• Example void main () { int got_lock = 0; do { 1: if (*) { 2: lock (); 3: s0 | s1 | inc | dec; } 4: if (got_lock != 0) { 5: unlock (); } 6: s0 | s1 | inc | dec; } while (*); } s0 | s1 | inc | dec; void lock () { assert(L == 0); L = 1; } void unlock () { assert(L == 1); L = 0; } A winning strategy may use the value of L to update got_lock accrodingly: if L==0 then play s0 (got_lock = 0) if L==1 then play s1 (got_lock = 1)
  • Slide 9
  • Example Repair/synthesis as a game of imperfect information: visible hidden void main () { int got_lock = 0; do { 1: if (*) { 2: lock (); 3: s0 | s1 | inc | dec; } 4: if (got_lock != 0) { 5: unlock (); } 6: s0 | s1 | inc | dec; } while (*); } s0 | s1 | inc | dec; void lock () { assert(L == 0); L = 1; } void unlock () { assert(L == 1); L = 0; } States that differ only by the value of L have the same observation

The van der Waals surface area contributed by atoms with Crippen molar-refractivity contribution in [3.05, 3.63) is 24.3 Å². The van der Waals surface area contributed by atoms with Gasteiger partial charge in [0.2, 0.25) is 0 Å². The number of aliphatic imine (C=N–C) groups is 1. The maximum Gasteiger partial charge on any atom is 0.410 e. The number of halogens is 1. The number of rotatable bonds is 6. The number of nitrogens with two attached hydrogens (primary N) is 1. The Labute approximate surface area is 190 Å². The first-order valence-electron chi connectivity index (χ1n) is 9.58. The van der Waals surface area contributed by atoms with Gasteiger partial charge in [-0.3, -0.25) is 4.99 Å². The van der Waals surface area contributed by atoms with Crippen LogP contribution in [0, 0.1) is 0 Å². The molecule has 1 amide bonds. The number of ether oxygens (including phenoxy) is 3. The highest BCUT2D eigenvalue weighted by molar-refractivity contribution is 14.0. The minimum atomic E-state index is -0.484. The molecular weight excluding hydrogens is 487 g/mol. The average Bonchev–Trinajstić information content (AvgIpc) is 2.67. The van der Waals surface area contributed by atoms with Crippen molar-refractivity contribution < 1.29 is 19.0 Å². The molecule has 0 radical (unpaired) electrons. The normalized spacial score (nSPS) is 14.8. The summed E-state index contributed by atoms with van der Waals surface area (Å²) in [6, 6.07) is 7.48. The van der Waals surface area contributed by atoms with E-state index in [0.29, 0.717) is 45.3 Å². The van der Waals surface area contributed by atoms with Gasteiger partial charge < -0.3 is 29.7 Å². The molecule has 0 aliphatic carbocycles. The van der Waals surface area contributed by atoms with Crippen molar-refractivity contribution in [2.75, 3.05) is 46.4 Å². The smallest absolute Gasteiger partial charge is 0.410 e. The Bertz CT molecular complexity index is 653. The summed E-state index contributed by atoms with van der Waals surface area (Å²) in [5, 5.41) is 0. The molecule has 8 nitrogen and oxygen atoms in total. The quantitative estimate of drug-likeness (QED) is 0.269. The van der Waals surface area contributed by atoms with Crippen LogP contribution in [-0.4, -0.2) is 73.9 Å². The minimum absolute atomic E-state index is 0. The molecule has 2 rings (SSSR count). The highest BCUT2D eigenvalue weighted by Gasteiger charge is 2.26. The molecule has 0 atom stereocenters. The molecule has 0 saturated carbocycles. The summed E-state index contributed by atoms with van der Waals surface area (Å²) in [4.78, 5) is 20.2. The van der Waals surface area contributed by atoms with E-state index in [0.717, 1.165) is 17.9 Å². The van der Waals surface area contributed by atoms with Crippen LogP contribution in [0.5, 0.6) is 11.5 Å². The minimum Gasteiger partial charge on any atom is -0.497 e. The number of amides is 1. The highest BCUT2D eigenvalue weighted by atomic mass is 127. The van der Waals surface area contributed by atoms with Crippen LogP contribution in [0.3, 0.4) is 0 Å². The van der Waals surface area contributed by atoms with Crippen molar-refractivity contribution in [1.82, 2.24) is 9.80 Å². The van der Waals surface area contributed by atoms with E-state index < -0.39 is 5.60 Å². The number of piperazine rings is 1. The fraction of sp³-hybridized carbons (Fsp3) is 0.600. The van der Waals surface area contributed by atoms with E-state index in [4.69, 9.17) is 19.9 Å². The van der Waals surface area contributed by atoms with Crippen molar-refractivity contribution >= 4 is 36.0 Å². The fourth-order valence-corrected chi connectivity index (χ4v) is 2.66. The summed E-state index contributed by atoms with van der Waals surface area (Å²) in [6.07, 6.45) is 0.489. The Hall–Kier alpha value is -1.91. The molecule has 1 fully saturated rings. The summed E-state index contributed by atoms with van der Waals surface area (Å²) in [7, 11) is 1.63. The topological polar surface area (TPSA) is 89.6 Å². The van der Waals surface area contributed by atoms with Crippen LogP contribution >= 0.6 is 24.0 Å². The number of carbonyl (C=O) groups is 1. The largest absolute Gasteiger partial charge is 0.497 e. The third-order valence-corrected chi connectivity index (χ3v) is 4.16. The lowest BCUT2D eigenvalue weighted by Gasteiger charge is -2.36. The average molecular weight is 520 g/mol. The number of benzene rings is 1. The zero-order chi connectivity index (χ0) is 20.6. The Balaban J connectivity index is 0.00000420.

• Slide 10
  • Example void main () { int got_lock = 0; do { 1: if (*) { 2: lock (); 3: s0 | s1 | inc | dec; } 4: if (got_lock != 0) { 5: unlock (); } 6: s0 | s1 | inc | dec; } while (*); } s0 | s1 | inc | dec; void lock () { assert(L == 0); L = 1; } void unlock () { assert(L == 1); L = 0; }
  • Slide 11
  • Why Imperfect Information ? Program repair/synthesis Distributed synthesis of processes with public/private variables Synthesis of robust controllers Synthesis of automata specifications Decision problems in automata theory Planning with partial observabillity, information flow secrecy,
  • Slide 12
  • A model of imperfect information
  • Slide 13
  • Imperfect information Token
  • Slide 14
  • Imperfect information System: actions ,
  • Slide 15
  • Imperfect information System: actions , Environment: observations,,,
  • Slide 16
  • Imperfect information System: actions , Environment: observations,,, A play:
  • Slide 17
  • Imperfect information System: actions , Environment: observations,,, A play:
  • Slide 18
  • Imperfect information System: actions , Environment: observations,,, A play:
  • Slide 19
  • Imperfect information System: actions , Environment: observations,,, A play:
  • Slide 20
  • Imperfect information System: actions , Environment: observations,,, A play:
  • Slide 21